APPEAL from the Circuit Court of Cook County; the Hon.
LAWRENCE I. GENESEN, Judge, presiding.
MR. JUSTICE LINN DELIVERED THE OPINION OF THE COURT:
Following a jury trial, the defendant, Calvin Campbell, was convicted of two counts of armed robbery and one count of murder (Ill. Rev. Stat. 1973, ch. 38, pars. 18-2 and 9-1), and sentenced to concurrent terms of 10 to 30 years for each of the armed robberies and 100 to 300 years for murder. He appeals, contending that the sentence for murder is excessive. We affirm.
Eddie Pittman testified that on September 21, 1974, at approximately 1 a.m., he and the deceased, Joseph Law, Sr., a Cook County deputy sheriff, were waiting for the elevator in their building residence, located in the Robert Taylor Homes in Chicago. He observed some youths standing near the north stairwell of the building. After a 10-minute wait, he and deceased entered the elevator, and the doors were almost closed when a female voice asked them to hold the elevator. Deceased pushed the "open" button and two young girls and three young men entered. Seconds thereafter, one of the young men, identified as the defendant, caused the elevator to stop by pushing the emergency button. The tallest of the three youths produced a pistol which he held to deceased's face and announced, "This is a stick-up." A struggle ensued and the tall youth fired; the bullet grazed Pittman's chest. Deceased then stumbled backward and reached for his own gun. The tall youth grabbed deceased's right arm and placed his pistol on the elevator floor. The heaviest youth grabbed deceased by the other arm. While deceased was being held by two of his assailants, the defendant picked the gun up from the floor, stuck it into deceased's side, and fired. As deceased fell, his own gun discharged and one of the girls yelled, "My arm, my arm." The defendant reached down, took deceased's gun, and put it in his pants. At this point Pittman attempted to open the door, but defendant told him to leave it alone or he would get the same.
The defendant released the elevator button and it started to move. He then aimed his gun at Pittman's face and demanded his money. He took $2 from Pittman while the other youths were going through deceased's pockets. The defendant urged them to hurry up, and then went through some of the pockets himself. The elevator doors opened on the 10th floor and the five people fled. Pittman went to an apartment and called the police. Pittman then went to Provident Hospital for treatment of his powder burn wound, and while there Mr. Law was pronounced dead on arrival from a bullet wound through his chest, heart and lung.
Defendant contends that his sentence of 100 to 300 years for murder is excessive because of his youthful age of 18 years at the time of the offense and because it precludes incentive for rehabilitation and useful citizenship. The defendant was on probation for theft when this incident occurred. The record describes a decidedly wanton and wilful act of criminal behavior on the part of the defendant. The court in sentencing defendant stated:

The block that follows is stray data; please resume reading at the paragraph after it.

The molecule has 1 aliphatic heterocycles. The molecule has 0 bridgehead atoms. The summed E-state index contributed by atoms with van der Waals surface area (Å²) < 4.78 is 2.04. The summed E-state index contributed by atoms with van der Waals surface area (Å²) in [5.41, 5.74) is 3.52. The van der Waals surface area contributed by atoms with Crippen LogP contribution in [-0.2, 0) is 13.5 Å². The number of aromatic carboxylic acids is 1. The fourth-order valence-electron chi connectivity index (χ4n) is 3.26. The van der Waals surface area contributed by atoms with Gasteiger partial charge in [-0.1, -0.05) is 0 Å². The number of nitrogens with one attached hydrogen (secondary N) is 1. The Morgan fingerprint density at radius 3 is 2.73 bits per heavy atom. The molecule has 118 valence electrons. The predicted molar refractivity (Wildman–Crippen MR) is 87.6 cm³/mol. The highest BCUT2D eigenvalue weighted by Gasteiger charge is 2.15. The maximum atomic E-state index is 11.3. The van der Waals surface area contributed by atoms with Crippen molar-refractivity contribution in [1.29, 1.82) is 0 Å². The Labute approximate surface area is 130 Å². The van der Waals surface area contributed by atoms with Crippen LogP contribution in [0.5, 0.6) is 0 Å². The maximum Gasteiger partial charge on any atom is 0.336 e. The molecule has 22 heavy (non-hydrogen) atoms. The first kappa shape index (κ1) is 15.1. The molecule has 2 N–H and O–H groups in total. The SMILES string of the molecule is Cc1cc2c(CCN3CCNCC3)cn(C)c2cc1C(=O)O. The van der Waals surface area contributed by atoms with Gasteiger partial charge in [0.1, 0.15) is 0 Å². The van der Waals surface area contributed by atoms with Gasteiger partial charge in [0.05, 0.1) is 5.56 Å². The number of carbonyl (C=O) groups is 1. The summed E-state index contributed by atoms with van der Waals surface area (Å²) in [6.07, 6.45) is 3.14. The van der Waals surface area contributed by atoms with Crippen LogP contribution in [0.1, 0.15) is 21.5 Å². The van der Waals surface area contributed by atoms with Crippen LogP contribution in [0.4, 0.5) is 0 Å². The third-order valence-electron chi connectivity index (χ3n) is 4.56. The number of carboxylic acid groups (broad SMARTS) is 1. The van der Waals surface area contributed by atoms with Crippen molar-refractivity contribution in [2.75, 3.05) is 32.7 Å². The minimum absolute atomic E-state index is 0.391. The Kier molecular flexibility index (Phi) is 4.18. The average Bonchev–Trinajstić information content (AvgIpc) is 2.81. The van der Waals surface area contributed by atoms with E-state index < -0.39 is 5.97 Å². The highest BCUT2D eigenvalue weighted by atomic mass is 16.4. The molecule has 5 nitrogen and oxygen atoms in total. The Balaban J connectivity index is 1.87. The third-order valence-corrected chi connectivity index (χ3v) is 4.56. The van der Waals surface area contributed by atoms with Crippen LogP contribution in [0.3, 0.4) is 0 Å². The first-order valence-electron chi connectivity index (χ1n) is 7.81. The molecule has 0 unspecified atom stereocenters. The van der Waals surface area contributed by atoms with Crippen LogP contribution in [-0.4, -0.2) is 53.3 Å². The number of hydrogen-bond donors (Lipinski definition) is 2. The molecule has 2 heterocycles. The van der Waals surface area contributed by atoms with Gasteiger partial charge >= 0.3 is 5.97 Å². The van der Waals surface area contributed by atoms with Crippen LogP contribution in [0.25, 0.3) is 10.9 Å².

"* * * [T]his was a case where two men were holding Joseph Law, Sr., that one of them had placed his gun on the floor of the elevator to avoid what happened, and that Calvin Campbell picked this gun up and placed it at a point where its only intent and purpose was to destroy the life of Joseph Law, Sr., and I don't intend to deprecate the seriousness of the offense, and I will impose sentence accordingly."
1, 2 Criminal penalties are to be determined both according to the seriousness of the offense and with the objective of restoring the offender to useful citizenship. (Ill. Const. 1970, art. I, § 1.) The trial court must also consider the nature of the offense, the attending circumstances, the character of the accused, the possibility of his rehabilitation, the security of the public and the punishment the offense warrants. (People v. Jackson (1972), 3 Ill. App.3d 574, 277 N.E.2d 900, aff'd (1973) 54 Ill.2d 143, 295 N.E.2d 462.) The imposition of the sentence is within the discretion of the trial court and its decision will not be altered upon review unless the discretion is abused. (People v. Perruquet (1977), 68 Ill.2d 149, 368 N.E.2d 882.) Although reviewing courts> have the power to reduce sentences, the authority is limited to those cases where the punishment is at variance with the fundamental purposes of our laws or is disproportionate to the offense. People v. Peter (1976), 43 Ill. App.3d 1068, 358 N.E.2d 31.
In the instant case we do not find any abuse of discretion by the trial court. (People v. Dees (1977), 46 Ill. App.3d 1010, 361 N.E.2d 1126.) Moreover, it is clear that defendant's parole eligibility is not affected thereby. People v. Peter.
For the reasons stated, the judgment of the circuit court of Cook County is affirmed.
JOHNSON, P.J., and ROMITI, J., concur.